Why are most of the people homeless

In Germany, an estimated 650,000 people do not have their own home. This was the result of estimates by the Federal Homeless Aid Association (BAGW) for 2017. Most of them live in emergency shelters, said a spokesman for the BAGW. 48,000 of them are homeless, i.e. without a roof over their heads.

There are no more recent figures than those from 2017, as the estimates are based on a survey by the state of North Rhine-Westphalia from 2017. There has not yet been a nationwide census, the BAGW figures are an extrapolation.

The homeless included 375,000 recognized asylum seekers and refugees in refugee accommodation and initial reception facilities in the federal states. If you take the refugees from the census, according to the report, there were a good 275,000 people without a home in Germany in 2017. The working group estimates the number of children and young people among these homeless people at eight percent; in 2017 there were 22,000 young people across Germany. Most of those affected are men, a quarter women.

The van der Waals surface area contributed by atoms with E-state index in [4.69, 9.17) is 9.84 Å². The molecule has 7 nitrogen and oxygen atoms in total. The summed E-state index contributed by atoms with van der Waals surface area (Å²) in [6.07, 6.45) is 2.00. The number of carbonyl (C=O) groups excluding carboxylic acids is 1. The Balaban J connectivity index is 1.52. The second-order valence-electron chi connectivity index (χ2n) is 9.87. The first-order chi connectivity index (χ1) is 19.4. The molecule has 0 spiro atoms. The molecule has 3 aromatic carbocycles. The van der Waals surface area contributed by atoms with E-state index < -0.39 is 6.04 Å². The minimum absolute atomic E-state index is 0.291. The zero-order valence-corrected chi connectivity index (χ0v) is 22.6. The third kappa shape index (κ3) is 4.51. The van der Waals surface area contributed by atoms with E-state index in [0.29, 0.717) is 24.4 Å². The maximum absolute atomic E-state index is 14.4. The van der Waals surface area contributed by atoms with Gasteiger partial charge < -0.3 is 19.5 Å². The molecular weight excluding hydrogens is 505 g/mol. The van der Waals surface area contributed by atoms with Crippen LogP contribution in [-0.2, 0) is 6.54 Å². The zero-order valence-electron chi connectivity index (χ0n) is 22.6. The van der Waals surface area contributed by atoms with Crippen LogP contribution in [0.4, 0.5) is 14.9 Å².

Among the 48,000 or so homeless people who did not live in a residential accommodation run by the state but slept on the street, many were from other EU countries, especially from Eastern Europe. The "street homelessness" is strongly influenced by immigration from EU countries to Germany, writes the BAGW in its analysis.

80,000 to 100,000 new social housing are needed every year

In the fight against housing and homelessness, a certain proportion of socially bound housing must be expressly made available for the homeless, demands Werena Rosenke, managing director of the BAGW. "80,000 to 100,000 new social housing and a further 100,000 affordable apartments are needed every year," writes the association in an assessment of the current figures.

According to the Institute of the German Economy (IW), 287,000 apartments were completed nationwide in 2018. However, there is a serious shortage of housing in large cities, while in smaller cities and in rural areas there is vacancy and oversupply.

The Federal Association of German Housing and Real Estate Companies GdW recently pointed out that only half of the demand for new buildings could be met nationwide for inexpensive rental apartments and even less for social housing.